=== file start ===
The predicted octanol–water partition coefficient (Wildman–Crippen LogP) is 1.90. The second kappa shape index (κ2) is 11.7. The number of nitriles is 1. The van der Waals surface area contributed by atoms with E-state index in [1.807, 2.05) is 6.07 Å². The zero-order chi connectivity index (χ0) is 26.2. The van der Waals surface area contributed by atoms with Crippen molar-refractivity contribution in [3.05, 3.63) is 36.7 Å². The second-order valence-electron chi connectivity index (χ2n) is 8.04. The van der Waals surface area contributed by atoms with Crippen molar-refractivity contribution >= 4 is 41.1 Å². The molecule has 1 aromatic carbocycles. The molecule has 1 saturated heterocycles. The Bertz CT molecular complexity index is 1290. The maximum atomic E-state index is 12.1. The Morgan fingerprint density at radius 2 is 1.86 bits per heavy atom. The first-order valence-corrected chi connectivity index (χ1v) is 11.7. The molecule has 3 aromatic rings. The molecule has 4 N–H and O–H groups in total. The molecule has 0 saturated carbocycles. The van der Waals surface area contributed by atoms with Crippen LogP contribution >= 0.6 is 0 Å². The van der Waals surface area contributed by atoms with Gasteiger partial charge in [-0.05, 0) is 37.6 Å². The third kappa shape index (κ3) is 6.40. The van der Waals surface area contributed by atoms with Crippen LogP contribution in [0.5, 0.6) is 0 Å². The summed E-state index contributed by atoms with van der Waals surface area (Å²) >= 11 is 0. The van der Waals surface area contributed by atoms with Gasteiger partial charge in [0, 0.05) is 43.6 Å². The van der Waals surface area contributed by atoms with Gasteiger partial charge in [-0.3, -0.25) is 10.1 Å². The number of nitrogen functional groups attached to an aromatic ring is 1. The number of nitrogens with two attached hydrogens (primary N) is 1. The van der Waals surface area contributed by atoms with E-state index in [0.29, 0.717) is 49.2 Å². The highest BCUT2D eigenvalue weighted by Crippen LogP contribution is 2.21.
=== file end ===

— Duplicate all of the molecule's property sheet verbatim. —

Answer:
The predicted octanol–water partition coefficient (Wildman–Crippen LogP) is 1.90. The second kappa shape index (κ2) is 11.7. The number of nitriles is 1. The van der Waals surface area contributed by atoms with E-state index in [1.807, 2.05) is 6.07 Å². The zero-order chi connectivity index (χ0) is 26.2. The van der Waals surface area contributed by atoms with Crippen molar-refractivity contribution in [3.05, 3.63) is 36.7 Å². The second-order valence-electron chi connectivity index (χ2n) is 8.04. The van der Waals surface area contributed by atoms with Crippen molar-refractivity contribution >= 4 is 41.1 Å². The molecule has 1 aromatic carbocycles. The molecule has 1 saturated heterocycles. The Bertz CT molecular complexity index is 1290. The maximum atomic E-state index is 12.1. The Morgan fingerprint density at radius 2 is 1.86 bits per heavy atom. The first-order valence-corrected chi connectivity index (χ1v) is 11.7. The molecule has 3 aromatic rings. The molecule has 4 N–H and O–H groups in total. The molecule has 0 saturated carbocycles. The van der Waals surface area contributed by atoms with Crippen LogP contribution >= 0.6 is 0 Å². The van der Waals surface area contributed by atoms with Gasteiger partial charge in [-0.05, 0) is 37.6 Å². The third kappa shape index (κ3) is 6.40. The van der Waals surface area contributed by atoms with Crippen LogP contribution in [0.5, 0.6) is 0 Å². The summed E-state index contributed by atoms with van der Waals surface area (Å²) >= 11 is 0. The van der Waals surface area contributed by atoms with Gasteiger partial charge in [0, 0.05) is 43.6 Å². The van der Waals surface area contributed by atoms with Gasteiger partial charge in [-0.3, -0.25) is 10.1 Å². The number of nitrogen functional groups attached to an aromatic ring is 1. The number of nitrogens with two attached hydrogens (primary N) is 1. The van der Waals surface area contributed by atoms with E-state index in [0.29, 0.717) is 49.2 Å². The highest BCUT2D eigenvalue weighted by Crippen LogP contribution is 2.21.